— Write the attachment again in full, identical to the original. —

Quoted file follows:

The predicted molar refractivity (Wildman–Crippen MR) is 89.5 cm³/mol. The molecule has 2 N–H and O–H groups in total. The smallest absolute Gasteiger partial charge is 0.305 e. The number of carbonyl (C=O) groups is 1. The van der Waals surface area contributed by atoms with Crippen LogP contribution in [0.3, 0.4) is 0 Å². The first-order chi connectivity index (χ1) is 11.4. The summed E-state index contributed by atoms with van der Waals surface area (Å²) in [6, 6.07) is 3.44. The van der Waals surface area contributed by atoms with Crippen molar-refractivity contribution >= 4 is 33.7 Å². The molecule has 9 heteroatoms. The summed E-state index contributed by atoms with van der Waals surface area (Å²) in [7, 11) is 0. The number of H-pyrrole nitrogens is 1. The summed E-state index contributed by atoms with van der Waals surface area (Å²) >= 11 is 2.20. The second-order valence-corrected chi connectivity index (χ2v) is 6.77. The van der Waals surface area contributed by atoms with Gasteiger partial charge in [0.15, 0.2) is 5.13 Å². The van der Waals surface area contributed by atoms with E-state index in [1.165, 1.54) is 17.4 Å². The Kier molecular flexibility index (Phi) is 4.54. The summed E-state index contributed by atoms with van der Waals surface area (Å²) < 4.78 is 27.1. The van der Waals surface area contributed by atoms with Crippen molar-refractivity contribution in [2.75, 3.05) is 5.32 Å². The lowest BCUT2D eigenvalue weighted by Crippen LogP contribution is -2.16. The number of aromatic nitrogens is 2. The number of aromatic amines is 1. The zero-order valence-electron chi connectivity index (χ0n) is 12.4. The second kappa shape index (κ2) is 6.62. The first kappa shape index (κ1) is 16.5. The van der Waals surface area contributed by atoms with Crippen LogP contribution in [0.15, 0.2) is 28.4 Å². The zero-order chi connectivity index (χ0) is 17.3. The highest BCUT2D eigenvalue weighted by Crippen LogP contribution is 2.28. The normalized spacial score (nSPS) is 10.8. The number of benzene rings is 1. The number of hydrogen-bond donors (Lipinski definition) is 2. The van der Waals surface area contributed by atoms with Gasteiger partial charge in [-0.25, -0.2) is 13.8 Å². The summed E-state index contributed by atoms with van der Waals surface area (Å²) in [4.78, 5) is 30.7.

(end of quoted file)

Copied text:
The predicted molar refractivity (Wildman–Crippen MR) is 89.5 cm³/mol. The molecule has 2 N–H and O–H groups in total. The smallest absolute Gasteiger partial charge is 0.305 e. The number of carbonyl (C=O) groups is 1. The van der Waals surface area contributed by atoms with Crippen LogP contribution in [0.3, 0.4) is 0 Å². The first-order chi connectivity index (χ1) is 11.4. The summed E-state index contributed by atoms with van der Waals surface area (Å²) in [6, 6.07) is 3.44. The van der Waals surface area contributed by atoms with Crippen molar-refractivity contribution >= 4 is 33.7 Å². The molecule has 9 heteroatoms. The summed E-state index contributed by atoms with van der Waals surface area (Å²) in [7, 11) is 0. The number of H-pyrrole nitrogens is 1. The summed E-state index contributed by atoms with van der Waals surface area (Å²) >= 11 is 2.20. The second-order valence-corrected chi connectivity index (χ2v) is 6.77. The van der Waals surface area contributed by atoms with Gasteiger partial charge in [0.15, 0.2) is 5.13 Å². The van der Waals surface area contributed by atoms with E-state index in [1.165, 1.54) is 17.4 Å². The Kier molecular flexibility index (Phi) is 4.54. The summed E-state index contributed by atoms with van der Waals surface area (Å²) < 4.78 is 27.1. The van der Waals surface area contributed by atoms with Crippen molar-refractivity contribution in [2.75, 3.05) is 5.32 Å². The lowest BCUT2D eigenvalue weighted by Crippen LogP contribution is -2.16. The number of aromatic nitrogens is 2. The number of aromatic amines is 1. The zero-order valence-electron chi connectivity index (χ0n) is 12.4. The second kappa shape index (κ2) is 6.62. The first kappa shape index (κ1) is 16.5. The van der Waals surface area contributed by atoms with Crippen LogP contribution in [0.15, 0.2) is 28.4 Å². The zero-order chi connectivity index (χ0) is 17.3. The highest BCUT2D eigenvalue weighted by Crippen LogP contribution is 2.28. The normalized spacial score (nSPS) is 10.8. The number of benzene rings is 1. The number of hydrogen-bond donors (Lipinski definition) is 2. The van der Waals surface area contributed by atoms with Gasteiger partial charge in [-0.25, -0.2) is 13.8 Å². The summed E-state index contributed by atoms with van der Waals surface area (Å²) in [4.78, 5) is 30.7.